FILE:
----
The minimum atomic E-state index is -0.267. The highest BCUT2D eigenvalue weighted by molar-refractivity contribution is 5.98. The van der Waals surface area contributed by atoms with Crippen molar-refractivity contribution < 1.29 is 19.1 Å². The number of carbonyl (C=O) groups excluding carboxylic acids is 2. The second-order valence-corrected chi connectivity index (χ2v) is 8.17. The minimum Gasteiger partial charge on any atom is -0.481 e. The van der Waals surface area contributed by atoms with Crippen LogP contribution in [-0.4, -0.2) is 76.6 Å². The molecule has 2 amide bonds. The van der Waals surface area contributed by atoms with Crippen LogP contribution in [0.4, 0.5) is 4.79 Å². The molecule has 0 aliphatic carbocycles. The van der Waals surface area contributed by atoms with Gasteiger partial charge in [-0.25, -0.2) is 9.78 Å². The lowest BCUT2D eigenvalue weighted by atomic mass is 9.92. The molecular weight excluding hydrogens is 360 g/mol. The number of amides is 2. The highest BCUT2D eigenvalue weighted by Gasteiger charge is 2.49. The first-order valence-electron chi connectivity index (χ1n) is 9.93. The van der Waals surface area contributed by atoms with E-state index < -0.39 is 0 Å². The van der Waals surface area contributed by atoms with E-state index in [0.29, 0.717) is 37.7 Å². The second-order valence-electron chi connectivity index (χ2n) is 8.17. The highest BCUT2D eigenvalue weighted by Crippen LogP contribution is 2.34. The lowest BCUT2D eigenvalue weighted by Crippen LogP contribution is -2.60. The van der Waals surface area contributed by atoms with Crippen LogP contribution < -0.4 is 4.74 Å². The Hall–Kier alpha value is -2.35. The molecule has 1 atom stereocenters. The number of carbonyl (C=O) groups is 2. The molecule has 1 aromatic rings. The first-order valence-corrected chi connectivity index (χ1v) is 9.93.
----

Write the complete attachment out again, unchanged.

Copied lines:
The minimum atomic E-state index is -0.267. The highest BCUT2D eigenvalue weighted by molar-refractivity contribution is 5.98. The van der Waals surface area contributed by atoms with Crippen molar-refractivity contribution < 1.29 is 19.1 Å². The number of carbonyl (C=O) groups excluding carboxylic acids is 2. The second-order valence-corrected chi connectivity index (χ2v) is 8.17. The minimum Gasteiger partial charge on any atom is -0.481 e. The van der Waals surface area contributed by atoms with Crippen LogP contribution in [-0.4, -0.2) is 76.6 Å². The molecule has 2 amide bonds. The van der Waals surface area contributed by atoms with Crippen LogP contribution in [0.4, 0.5) is 4.79 Å². The molecule has 0 aliphatic carbocycles. The van der Waals surface area contributed by atoms with Gasteiger partial charge in [-0.25, -0.2) is 9.78 Å². The lowest BCUT2D eigenvalue weighted by atomic mass is 9.92. The molecular weight excluding hydrogens is 360 g/mol. The number of amides is 2. The highest BCUT2D eigenvalue weighted by Gasteiger charge is 2.49. The first-order valence-electron chi connectivity index (χ1n) is 9.93. The van der Waals surface area contributed by atoms with E-state index < -0.39 is 0 Å². The van der Waals surface area contributed by atoms with E-state index in [0.29, 0.717) is 37.7 Å². The second-order valence-electron chi connectivity index (χ2n) is 8.17. The highest BCUT2D eigenvalue weighted by Crippen LogP contribution is 2.34. The lowest BCUT2D eigenvalue weighted by Crippen LogP contribution is -2.60. The van der Waals surface area contributed by atoms with Crippen LogP contribution < -0.4 is 4.74 Å². The Hall–Kier alpha value is -2.35. The molecule has 1 atom stereocenters. The number of carbonyl (C=O) groups is 2. The molecule has 1 aromatic rings. The first-order valence-corrected chi connectivity index (χ1v) is 9.93.